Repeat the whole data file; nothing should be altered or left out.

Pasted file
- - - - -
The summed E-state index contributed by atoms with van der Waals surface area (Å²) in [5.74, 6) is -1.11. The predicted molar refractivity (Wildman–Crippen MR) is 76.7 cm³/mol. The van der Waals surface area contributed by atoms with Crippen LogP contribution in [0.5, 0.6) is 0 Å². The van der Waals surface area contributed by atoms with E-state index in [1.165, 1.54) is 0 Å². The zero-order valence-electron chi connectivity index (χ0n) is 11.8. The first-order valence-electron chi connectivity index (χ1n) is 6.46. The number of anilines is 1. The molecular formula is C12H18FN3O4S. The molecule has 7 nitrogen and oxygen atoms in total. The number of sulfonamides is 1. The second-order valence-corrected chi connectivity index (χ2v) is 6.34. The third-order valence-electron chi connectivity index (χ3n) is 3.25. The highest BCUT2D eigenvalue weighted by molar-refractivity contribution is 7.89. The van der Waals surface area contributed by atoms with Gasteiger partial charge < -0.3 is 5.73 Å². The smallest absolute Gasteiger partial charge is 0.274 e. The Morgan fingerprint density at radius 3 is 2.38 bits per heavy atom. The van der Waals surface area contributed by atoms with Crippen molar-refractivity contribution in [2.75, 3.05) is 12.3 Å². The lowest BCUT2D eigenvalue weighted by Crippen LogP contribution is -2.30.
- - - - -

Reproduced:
The summed E-state index contributed by atoms with van der Waals surface area (Å²) in [5.74, 6) is -1.11. The predicted molar refractivity (Wildman–Crippen MR) is 76.7 cm³/mol. The van der Waals surface area contributed by atoms with Crippen LogP contribution in [0.5, 0.6) is 0 Å². The van der Waals surface area contributed by atoms with E-state index in [1.165, 1.54) is 0 Å². The zero-order valence-electron chi connectivity index (χ0n) is 11.8. The first-order valence-electron chi connectivity index (χ1n) is 6.46. The number of anilines is 1. The molecular formula is C12H18FN3O4S. The molecule has 7 nitrogen and oxygen atoms in total. The number of sulfonamides is 1. The second-order valence-corrected chi connectivity index (χ2v) is 6.34. The third-order valence-electron chi connectivity index (χ3n) is 3.25. The highest BCUT2D eigenvalue weighted by molar-refractivity contribution is 7.89. The van der Waals surface area contributed by atoms with Gasteiger partial charge < -0.3 is 5.73 Å². The smallest absolute Gasteiger partial charge is 0.274 e. The Morgan fingerprint density at radius 3 is 2.38 bits per heavy atom. The van der Waals surface area contributed by atoms with Crippen molar-refractivity contribution in [2.75, 3.05) is 12.3 Å². The lowest BCUT2D eigenvalue weighted by Crippen LogP contribution is -2.30.